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What My Rescue Dog Helps Me Remember About Homeschooling

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This post was originally published as the introduction to an issue of TheHomeSchoolMom newsletter. Sign up here and get access to subscriber exclusive resources.

I adopted my new rat terrier from a rescue organization that scooped him out of an animal shelter, which reported he’d had two homes in quick succession before he was surrendered. Somewhere between three and five years of age, Hershey is in dire need of both stability and an education, so he can learn to be his best dog self.

What My Rescue Dog Helps Me Remember About Homeschooling.

I’ve worked with dogs before, but Hershey is helping me remember:

  • My dog learns best in short positive sessions.
  • I have to prepare the environment for my dog, so he’ll be relaxed and successful.
  • This dog does not learn at the same pace or in the same ways as other dogs I’ve seen.
  • This dog is more active, more strong willed, and had more negative experiences than some dogs have had.
  • Sometimes I have to break skills down into smaller activities than I expected, so he can learn in tiny increments.
  • When he is distressed, excited, or distracted, my dog is not capable of learning from me. Plus? Yelling at him or punishing him for being in these states does not increase my dog’s ability or calm him down.
  • My dog needs to spend quiet time just being with me, without demands on either of us.
  • My dog responds to physical affection and kind words.
  • A short leash sometimes feels necessary, but the long term plan must be that my dog has room to explore on a longer leash while still learning and wanting to be near me.
  • My dog wants to be with other dogs but doesn’t always know the etiquette for being with them. I have to help him learn and, on his behalf, I have to respect the space other dogs need.
  • Sometimes I can’t do what I want because my dog needs me.
  • My dog learns best when he is not hungry, sleepy, or in need of relieving himself.
  • My dog can learn when he feels well, so I need to remember to give him the medicine that is helping him stay physically healthy.
  • My dog responds both to some novelty and some routine. Too much novelty, and he is overwhelmed. Too much routine, and he is bored.
  • I want a dog who wants to learn from me, not a dog who responds to me out of fear and threats.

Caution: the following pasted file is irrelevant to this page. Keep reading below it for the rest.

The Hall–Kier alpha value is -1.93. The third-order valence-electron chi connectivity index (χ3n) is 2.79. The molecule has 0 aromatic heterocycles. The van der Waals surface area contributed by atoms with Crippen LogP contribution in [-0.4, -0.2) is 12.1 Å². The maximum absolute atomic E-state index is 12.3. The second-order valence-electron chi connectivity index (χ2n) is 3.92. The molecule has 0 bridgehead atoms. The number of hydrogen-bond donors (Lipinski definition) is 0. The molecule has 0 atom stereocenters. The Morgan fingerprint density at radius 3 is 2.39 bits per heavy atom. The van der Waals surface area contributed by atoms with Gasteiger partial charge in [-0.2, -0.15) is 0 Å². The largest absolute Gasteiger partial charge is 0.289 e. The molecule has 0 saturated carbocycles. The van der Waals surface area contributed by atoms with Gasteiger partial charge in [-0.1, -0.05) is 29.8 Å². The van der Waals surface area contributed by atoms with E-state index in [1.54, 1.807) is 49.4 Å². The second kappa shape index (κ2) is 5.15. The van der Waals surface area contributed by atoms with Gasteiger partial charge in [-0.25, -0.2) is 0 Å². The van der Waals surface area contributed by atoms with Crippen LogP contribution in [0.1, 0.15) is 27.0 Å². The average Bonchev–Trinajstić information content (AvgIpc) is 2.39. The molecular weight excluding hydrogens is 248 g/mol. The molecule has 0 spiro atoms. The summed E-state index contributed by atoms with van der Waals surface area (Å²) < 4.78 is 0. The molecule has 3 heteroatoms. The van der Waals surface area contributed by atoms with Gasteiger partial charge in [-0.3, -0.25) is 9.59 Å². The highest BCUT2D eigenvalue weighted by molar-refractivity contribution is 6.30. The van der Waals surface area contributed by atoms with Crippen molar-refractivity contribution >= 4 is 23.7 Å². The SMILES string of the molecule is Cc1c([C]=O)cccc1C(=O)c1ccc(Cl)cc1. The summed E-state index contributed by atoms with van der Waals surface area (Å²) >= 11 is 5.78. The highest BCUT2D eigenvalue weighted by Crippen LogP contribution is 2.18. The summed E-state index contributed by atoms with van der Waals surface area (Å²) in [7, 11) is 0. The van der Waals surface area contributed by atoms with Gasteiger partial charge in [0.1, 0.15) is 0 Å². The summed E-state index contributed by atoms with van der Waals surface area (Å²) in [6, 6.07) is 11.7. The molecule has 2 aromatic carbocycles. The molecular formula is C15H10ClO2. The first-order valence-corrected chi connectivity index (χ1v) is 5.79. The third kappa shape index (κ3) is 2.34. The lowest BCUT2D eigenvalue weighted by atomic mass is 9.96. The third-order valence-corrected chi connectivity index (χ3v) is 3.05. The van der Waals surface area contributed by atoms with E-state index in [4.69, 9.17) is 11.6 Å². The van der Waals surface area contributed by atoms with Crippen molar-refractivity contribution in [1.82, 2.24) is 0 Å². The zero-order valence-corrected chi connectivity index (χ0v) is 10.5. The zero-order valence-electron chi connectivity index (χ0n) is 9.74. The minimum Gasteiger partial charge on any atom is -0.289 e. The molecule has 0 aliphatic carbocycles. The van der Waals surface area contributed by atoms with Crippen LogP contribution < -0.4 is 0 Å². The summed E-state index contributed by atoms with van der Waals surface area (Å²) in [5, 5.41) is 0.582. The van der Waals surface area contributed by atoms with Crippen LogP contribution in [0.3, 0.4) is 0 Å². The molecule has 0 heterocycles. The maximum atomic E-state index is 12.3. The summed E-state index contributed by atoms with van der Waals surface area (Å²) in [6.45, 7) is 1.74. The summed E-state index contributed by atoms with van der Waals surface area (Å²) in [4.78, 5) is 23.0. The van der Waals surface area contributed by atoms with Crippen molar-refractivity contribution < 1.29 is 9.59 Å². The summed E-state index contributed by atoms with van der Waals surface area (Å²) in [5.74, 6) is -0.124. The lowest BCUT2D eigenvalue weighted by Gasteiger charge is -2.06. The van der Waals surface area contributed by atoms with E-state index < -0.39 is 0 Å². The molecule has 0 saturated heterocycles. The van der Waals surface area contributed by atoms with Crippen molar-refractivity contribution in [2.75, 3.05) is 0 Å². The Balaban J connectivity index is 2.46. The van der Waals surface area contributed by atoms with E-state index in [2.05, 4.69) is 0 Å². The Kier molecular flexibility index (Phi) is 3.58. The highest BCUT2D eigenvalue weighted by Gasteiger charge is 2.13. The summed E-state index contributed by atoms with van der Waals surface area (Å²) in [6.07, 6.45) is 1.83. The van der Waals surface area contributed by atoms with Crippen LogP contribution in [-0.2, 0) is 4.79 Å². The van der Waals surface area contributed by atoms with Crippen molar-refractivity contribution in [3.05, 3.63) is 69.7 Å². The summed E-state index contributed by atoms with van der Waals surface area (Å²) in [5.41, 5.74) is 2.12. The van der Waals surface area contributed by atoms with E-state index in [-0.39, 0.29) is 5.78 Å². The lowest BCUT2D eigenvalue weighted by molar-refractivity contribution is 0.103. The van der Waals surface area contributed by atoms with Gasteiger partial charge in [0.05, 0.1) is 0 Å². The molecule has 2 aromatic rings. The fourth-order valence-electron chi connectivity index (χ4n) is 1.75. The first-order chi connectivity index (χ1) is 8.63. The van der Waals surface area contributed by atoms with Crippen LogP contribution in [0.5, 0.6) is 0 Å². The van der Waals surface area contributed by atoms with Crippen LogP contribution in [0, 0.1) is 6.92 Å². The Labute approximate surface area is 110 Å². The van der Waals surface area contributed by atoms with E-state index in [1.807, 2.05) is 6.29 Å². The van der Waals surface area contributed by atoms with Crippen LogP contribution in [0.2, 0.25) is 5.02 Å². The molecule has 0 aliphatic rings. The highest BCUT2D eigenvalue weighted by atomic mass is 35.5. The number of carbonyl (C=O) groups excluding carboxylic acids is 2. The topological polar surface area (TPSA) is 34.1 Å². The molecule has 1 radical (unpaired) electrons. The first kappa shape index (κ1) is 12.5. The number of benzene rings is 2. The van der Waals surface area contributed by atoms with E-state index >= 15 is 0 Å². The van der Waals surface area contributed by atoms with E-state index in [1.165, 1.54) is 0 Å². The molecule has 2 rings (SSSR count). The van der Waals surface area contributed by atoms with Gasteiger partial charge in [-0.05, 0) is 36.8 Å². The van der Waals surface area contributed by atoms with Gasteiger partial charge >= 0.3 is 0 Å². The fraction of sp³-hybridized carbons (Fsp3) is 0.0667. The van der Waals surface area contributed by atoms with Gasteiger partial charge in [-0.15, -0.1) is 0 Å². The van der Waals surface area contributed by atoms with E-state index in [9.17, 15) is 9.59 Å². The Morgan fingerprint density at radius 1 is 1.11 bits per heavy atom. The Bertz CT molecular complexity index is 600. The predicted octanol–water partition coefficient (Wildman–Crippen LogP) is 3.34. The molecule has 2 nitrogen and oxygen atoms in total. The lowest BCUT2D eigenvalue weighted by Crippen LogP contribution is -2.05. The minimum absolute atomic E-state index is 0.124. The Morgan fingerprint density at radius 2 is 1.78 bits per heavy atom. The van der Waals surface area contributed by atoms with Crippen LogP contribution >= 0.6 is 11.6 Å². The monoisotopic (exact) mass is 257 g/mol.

• Dogs and their trainers like snacks.
  • A dog needs a safe place where the rest of the family won’t disturb him.
  • My dog needs a lot of exercise and fresh air before he can concentrate for our intentional lessons.
  • Sometimes I might need help or outside resources to benefit my dog.
  • There are a lot of charlatans out there peddling harsh dog training advice that backfires.
  • My dog does not need me to be perfect but does require my commitment.

Turns out, working with a rescue dog, even one who is a handful, is a lot like homeschooling, right? Just substitute the word child or children for dog and dogs in the bullet list, and you’ll see what I mean!

I’m not just trying to tune this dog up, I’m trying to create a lifelong relationship we will both enjoy over many years. There are hard days, but there are walks in the park to look forward to.

Jeanne Faulconer

A popular speaker at homeschooling conferences, business groups, and parents’ groups, Jeanne Potts Faulconer homeschooled her three sons in North Carolina, Mississippi, and Virginia for twenty years. Jeanne is director of Brave Learner Home, which provides homeschool coaching, community, and “grad school for homeschool” for parents. She is the contributing editor for TheHomeSchoolMom newsletter and writes the popular Ask Jeanne column, addressing homeschool parents’ questions here at TheHomeSchoolMom. She is a former college faculty member, former editor and book reviewer for Home Education Magazine, a long-time editor for VaHomeschoolers Voice, and a news correspondent for WCVE, an NPR-member station. Holding her Master of Arts degree in Communication, Jeanne has conducted portfolio evaluations for Virginia homeschoolers for evidence of progress for many years.

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